WASHINGTON — A proposal to train principals for high-need schools before they actually get the jobs — which potentially could affect more than 1,000 schools in Minnesota — is on track to be included in the emerging education reauthorization bill.
The $200 million proposal was floated by Sen. Al Franken in December in a bill (PDF) co-sponsored by Utah Republican Orrin Hatch. A version that Franken said “very much mirrors it” was incorporated into the president’s recommendation for reauthorizing the law commonly known as No Child Left Behind — though the details have yet to be ironed out.
“I know that schools that have been turned around often have been turned around by a very effective principal,” Franken said. “We know that teachers are of primary importance, but principals recruit teachers, they provide ethos for the school, they provide leadership, and what we’ve heard … in testimony was that leadership teams are a really important part of how schools succeed.”
Under Franken’s plan, grants would be made available for training programs to prepare aspiring principals with the aim of improving academic performance in high-need schools. Aspiring principals would receive training, a one-year residency under a “mentor principal” and two years of professional development once they begin. They would be required to commit to four years of service at a high-need school.
Education Secretary Arne Duncan, in a recent hearing, said the investments the Obama administration plans to make in principal training would help “to create better instructional leaders, so that teachers have the leadership they need to do better work.”
“We are encouraging the development of meaningful career ladders and stronger efforts to retain the great teachers we have,” Duncan said. “From newly hired teachers to tenured teachers to master teachers, mentors, department heads and principals — we need to rebuild education as a profession with real opportunities for growth that sustain a teacher’s craft over a career, not just a couple of years.”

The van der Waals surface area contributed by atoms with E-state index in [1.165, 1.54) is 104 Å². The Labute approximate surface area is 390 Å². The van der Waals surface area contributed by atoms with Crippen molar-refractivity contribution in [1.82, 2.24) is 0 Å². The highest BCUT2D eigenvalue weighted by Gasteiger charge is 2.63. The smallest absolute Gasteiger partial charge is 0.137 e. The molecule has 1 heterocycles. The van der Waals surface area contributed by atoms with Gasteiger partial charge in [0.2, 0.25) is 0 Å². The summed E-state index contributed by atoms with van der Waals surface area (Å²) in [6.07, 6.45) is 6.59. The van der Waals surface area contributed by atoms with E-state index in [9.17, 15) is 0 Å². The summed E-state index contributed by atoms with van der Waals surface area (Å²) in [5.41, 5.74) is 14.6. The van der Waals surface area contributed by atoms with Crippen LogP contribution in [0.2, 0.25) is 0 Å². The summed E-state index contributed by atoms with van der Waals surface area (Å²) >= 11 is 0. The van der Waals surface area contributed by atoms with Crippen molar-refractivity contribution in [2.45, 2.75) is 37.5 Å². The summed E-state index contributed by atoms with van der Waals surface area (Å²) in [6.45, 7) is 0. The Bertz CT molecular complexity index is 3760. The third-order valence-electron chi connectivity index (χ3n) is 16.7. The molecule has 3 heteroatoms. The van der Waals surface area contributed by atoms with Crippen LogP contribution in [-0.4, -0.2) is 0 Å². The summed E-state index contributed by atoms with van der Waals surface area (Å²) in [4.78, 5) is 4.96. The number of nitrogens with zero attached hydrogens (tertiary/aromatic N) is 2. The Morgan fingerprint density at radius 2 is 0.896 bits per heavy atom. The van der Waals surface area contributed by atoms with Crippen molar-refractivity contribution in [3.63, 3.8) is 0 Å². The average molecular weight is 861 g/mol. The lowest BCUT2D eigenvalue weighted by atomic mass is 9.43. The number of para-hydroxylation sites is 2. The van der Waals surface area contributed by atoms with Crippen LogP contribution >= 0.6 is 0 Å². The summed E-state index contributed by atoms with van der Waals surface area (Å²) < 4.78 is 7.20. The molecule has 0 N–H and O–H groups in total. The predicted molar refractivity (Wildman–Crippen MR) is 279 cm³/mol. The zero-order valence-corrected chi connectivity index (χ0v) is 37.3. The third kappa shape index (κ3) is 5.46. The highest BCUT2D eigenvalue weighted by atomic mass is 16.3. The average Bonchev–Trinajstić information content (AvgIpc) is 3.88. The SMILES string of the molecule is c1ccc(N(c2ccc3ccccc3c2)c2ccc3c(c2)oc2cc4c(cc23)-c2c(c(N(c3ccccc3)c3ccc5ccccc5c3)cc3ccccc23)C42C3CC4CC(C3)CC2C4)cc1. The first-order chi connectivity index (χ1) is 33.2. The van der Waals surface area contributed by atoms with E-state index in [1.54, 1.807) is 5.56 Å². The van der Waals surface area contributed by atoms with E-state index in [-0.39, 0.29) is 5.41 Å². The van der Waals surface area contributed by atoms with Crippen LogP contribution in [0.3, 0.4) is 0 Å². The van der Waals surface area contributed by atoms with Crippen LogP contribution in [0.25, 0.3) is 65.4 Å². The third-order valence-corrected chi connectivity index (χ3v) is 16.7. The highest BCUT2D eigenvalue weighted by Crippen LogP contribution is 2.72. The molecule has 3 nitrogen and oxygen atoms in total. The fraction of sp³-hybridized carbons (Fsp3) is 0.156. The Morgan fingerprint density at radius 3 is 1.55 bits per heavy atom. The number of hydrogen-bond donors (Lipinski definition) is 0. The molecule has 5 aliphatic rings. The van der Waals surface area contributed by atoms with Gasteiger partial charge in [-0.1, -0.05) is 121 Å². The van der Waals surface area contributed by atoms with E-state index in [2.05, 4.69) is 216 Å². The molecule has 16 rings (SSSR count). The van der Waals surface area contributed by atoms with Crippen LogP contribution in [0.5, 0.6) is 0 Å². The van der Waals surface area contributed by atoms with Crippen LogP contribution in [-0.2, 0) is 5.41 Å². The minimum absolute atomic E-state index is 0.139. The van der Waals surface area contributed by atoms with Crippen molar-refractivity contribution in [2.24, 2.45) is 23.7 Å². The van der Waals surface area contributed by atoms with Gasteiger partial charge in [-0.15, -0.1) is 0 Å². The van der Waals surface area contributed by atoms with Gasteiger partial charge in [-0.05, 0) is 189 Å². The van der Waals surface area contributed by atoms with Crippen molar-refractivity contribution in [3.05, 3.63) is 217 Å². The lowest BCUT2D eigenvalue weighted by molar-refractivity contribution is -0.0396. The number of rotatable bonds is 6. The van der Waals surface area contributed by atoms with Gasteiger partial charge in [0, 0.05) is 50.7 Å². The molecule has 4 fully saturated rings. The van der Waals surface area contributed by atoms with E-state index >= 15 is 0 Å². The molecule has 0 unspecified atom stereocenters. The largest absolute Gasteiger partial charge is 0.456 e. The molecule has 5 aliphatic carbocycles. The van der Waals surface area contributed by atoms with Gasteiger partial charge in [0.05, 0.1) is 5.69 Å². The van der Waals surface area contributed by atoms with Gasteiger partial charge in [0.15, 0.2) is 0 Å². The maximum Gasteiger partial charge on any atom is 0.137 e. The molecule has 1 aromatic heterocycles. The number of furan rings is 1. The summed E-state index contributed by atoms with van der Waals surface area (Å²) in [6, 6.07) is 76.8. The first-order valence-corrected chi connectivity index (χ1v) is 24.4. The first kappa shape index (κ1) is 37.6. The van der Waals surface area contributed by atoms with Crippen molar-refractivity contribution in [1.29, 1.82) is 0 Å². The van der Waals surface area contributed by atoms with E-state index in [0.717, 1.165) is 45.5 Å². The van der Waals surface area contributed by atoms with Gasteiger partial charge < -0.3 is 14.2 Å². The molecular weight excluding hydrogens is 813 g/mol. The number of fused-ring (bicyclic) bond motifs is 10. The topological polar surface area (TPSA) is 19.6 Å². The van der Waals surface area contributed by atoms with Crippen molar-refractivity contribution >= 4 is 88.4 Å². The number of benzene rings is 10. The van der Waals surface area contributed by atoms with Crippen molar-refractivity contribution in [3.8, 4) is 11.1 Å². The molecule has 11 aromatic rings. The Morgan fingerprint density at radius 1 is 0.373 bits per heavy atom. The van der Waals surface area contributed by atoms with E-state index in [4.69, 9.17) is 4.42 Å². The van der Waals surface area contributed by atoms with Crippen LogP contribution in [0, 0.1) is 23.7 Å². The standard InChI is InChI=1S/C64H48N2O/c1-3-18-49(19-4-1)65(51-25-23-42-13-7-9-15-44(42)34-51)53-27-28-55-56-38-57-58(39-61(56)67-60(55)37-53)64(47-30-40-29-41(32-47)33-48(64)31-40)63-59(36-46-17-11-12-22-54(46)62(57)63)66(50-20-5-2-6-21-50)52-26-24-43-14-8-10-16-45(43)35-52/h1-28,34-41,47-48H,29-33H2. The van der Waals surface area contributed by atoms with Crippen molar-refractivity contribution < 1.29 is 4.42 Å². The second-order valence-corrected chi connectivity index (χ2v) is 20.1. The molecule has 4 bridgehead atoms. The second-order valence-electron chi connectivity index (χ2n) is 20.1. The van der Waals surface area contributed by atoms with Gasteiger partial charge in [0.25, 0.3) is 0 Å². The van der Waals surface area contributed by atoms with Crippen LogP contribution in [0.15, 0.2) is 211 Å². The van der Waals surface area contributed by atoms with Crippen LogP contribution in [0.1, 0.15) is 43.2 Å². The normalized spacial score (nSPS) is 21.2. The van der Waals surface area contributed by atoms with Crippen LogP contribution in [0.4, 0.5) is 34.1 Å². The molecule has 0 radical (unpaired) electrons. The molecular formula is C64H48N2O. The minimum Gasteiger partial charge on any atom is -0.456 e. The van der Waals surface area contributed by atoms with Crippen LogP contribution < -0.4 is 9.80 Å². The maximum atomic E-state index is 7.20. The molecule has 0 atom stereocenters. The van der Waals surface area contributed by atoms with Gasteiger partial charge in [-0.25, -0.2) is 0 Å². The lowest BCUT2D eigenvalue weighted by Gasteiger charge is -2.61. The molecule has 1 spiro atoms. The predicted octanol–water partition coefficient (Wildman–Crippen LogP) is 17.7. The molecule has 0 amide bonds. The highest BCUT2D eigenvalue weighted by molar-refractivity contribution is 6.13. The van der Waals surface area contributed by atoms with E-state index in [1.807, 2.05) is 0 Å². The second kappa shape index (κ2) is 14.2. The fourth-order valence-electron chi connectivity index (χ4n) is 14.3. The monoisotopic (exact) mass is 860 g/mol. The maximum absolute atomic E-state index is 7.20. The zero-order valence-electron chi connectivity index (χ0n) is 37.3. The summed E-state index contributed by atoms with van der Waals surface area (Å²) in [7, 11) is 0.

Of course, there likely are months of hearings and debate remaining before the education bill is reauthorized, but so far the Franken principal proposal hasn’t seen significant opposition. Indeed, it has wide support across the education community. Both of Minnesota’s elementary and secondary principals associations, Education Minnesota, the Minnesota School Board Association and the Minnesota Rural Education Association are among those who have formally backed it.
How it works
More than 1,000 schools in Minnesota are classified as “high-need” schools and thus would qualify for the program, Franken’s office said, from majority minority schools in the urban Twin Cities to one-room schoolhouses in the rural north. High-need schools are those that meet at least one of the following four criteria:
• At least 40 percent of students qualify for free or reduced-price lunches;
• High school with a less than a 65 percent graduation rate;
• Middle school that feeds to a high school with a less than 65 percent graduation rate;
• Rural schools.
Franken’s bill would pilot the training programs, which would be expanded if successful. “$200 million … is, candidly, not a lot of money nationally, but it’s enough to pilot these programs,” said Gerald Tirozzi, executive director of the National Association of Secondary School Principals, which worked with Franken on crafting the proposal.
Research indicates that although teachers have the most direct impact on child learning, school leaders are the second-largest factor — and are a key factor in luring those necessary high-quality teachers.
“We still have this image lots of time that if we just find the right principal, they can heroically come in and turn the school around — and if they don’t do it in a year, let’s throw them out and try somebody else,” said Robert Balfanz, associate research scientist at the Center for Social Organization of Schools and associate director of the Talent Development Middle and High School Project in Baltimore.
“But the truth is that in a big middle or high school, you’re talking about a staff of 100 people, easily, and for somebody to be able to come in and think that, ‘I’m going to hold you to my vision without any help,’ doesn’t work,” he said. “We often put a gung-ho principal on top of a dysfunctional leadership team, and it’s actually the assistant principals, the counselor, the person who schedules the school that are the day-to-day operators.”
That’s why more training is crucial, Balfanz said, adding that simply asking a new principal to come in and turn around a school with just one month of planning isn’t realistic.
Of course, in rural schools, there often isn’t a small army of assistant anythings.
“Very often, the superintendent of schools will also be a principal, and also the grant-writer, and a coach, and the school bus driver, so they have a lot less of the resources, just in terms of trained personnel to change the school around.” Franken said. “It really is a different deal for rural schools.”